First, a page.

Jpost Israel News – Cultural News
This week’s Torah portion, Metzora, describes the purification process and the return to the community of the person who was stricken with tzara’at, which is interpreted as a punishment for faulty social behavior. In addition, this parasha describes the purification process of other ritually impure people, as well as two other types of tzara’at: on clothes and in homes – stains that appear on clothes or walls which are not mold but some sort of affliction that is also taken to be a punishment for faulty social behavior.
Maimonides notes that afflictions of clothes and homes are not a natural phenomenon, and explains the various forms of tzara’at as an educational process aimed at warning against lashon hara, slander or undesirable speech.
“This change that affects clothes and houses which the Torah described with the general term of ‘tzara’at’… is not a natural occurrence. Instead, it is a sign and a wonder prevalent among the Jewish people to warn them against lashon hara. When a person speaks lashon hara, the walls of his house change color…. If he persists in his wickedness… the clothes he wears change color. If he [still] persists in his wickedness… his skin undergoes changes and he develops tzara’at. This causes him to be isolated and for it to be made known that he must remain alone so that he will not be involved in the talk of the wicked, which is folly and lashon hara” (Mishne Torah, Sefer Tahara, Hilchot Tum’at Tzara’at, 16:10).
Afflictions of houses, therefore, are the first stage of a person’s educational process. We should note that the affliction gradually gets closer to the person himself. First it appears on the walls of the house, then on his clothes, and only then on his skin.
Surprisingly, when we read in the Torah about “afflictions of the house,” we notice an almost celebratory tone indicating that it is a relatively positive phenomenon:
“And the Lord spoke to Moses and to Aaron, saying, When you come to the land of Canaan, which I am giving you as a possession, and I place a lesion of tzara’at upon a house in the land of your possession….” (Leviticus 14:33-34).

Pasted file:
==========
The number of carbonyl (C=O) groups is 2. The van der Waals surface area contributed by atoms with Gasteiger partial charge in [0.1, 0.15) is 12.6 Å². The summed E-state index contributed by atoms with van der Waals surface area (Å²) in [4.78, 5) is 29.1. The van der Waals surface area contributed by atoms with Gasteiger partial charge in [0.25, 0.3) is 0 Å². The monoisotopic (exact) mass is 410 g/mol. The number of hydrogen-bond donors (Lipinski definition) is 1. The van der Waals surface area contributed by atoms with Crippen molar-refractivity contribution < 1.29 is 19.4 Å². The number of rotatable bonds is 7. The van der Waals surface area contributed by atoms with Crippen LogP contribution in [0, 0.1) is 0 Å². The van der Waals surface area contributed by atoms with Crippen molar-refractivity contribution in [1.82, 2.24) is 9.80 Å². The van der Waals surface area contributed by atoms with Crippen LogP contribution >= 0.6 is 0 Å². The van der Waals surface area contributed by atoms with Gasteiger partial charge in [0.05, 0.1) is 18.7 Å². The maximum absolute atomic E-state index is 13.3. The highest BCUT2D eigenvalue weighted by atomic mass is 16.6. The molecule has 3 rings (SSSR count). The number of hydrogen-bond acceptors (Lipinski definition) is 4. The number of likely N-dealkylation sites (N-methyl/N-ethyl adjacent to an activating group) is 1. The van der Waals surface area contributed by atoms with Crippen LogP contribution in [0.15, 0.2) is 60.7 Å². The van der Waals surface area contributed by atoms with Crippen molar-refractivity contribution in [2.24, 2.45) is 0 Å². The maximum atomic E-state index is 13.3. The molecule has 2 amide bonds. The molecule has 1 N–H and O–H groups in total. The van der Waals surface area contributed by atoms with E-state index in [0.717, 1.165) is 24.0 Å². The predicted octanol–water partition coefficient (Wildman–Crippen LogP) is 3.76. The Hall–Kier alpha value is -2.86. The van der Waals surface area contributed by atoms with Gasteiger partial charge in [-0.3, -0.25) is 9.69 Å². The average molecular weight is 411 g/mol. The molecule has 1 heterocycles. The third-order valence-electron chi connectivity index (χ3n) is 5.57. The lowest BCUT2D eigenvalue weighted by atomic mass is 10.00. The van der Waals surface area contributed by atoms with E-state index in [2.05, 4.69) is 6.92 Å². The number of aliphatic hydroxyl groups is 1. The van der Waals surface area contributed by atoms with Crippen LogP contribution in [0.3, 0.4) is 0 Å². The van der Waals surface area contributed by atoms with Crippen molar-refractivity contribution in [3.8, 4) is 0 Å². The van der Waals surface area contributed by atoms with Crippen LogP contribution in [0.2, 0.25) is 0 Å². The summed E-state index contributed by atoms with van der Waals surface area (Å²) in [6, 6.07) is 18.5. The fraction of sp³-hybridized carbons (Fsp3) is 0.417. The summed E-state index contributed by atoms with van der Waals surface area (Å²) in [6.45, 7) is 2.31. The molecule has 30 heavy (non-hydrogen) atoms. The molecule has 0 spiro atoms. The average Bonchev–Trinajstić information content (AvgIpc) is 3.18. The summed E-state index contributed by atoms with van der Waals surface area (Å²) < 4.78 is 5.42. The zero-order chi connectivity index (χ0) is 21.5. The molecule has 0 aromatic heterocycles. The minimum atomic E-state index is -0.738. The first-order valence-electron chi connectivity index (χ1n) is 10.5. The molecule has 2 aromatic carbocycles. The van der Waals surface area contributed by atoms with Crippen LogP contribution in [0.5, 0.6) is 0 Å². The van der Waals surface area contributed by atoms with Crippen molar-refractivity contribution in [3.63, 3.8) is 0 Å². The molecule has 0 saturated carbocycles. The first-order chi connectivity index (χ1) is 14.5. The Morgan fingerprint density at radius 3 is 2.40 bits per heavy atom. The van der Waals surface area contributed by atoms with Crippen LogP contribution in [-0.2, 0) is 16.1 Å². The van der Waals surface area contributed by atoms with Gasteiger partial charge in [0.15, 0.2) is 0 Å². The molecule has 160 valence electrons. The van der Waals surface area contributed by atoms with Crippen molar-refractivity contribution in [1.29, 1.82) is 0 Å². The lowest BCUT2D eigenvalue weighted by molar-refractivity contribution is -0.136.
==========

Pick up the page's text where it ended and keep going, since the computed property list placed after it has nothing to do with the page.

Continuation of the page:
The sages of the Midrash wondered, “Is this good news, that they are getting these afflictions?”
This question merited a unique answer by Rabbi Shimon bar Yohai:
“Rabbi Shimon bar Yohai taught: Since the Canaanites heard that [the people of] Israel were coming upon them, they got up and they hid their money in their houses and in their fields. The Holy One, blessed be He, said: ‘I promised to their forefathers that I would bring their children into a land full of good,’ as it is said, ‘and houses full of good’ (Deuteronomy 6:11). What did God do? He sent plagues in their houses [of Jews who had settled in Israel], and he [the owner of the house] would break it down and find in it a treasure” (Leviticus Raba, ch. 17).
After we learned about afflictions of houses that come as punishment for people, it appears there is another side to this, perhaps completely opposite. It is a way to lead a person to find a treasure hidden in the walls of his house. It seems, therefore, that this phenomenon has two contrasting aspects: Sometimes it is a warning for a person whose behavior has been faulty and who has been speaking lashon hara about others, and sometimes it is a way to lead a person to wealth. A person with self-awareness is expected to interpret the phenomenon he faces to determine if it is a warning, a punishment, or perhaps a reward.
THERE IS a story of a Jewish wagon driver in Poland whose horse collapsed and died. This meant that he lost his ability to make a living. The naive and simple wagon driver walked into the synagogue, turned to the holy ark and said: “God, you took my horse. I will yet show you…!” Of course, all the people present smiled at these ridiculous words. Among the people present was also Rabbi Yisrael Yaakov Lubchansky, the head of the Ohel Torah Yeshiva in Poland. He turned to the congregation and stopped their laughter. “Listen to how this Jew speaks,” he said. “This wagon-driver understands that his horse hasn’t died of a disease or of an accident. The horse died because God took it. That is faith!”
Man has many different experiences in his lifetime. Some are positive, some less so. Some are open to various interpretations, as we saw with the afflictions of the house. What they all have in common is that a person of faith knows that every event, every experience – loss, success, or a challenge – has a message. Man is the recipient who has to interpret the events of his life in the light of faith.
The writer is rabbi of the Western Wall and Holy Sites.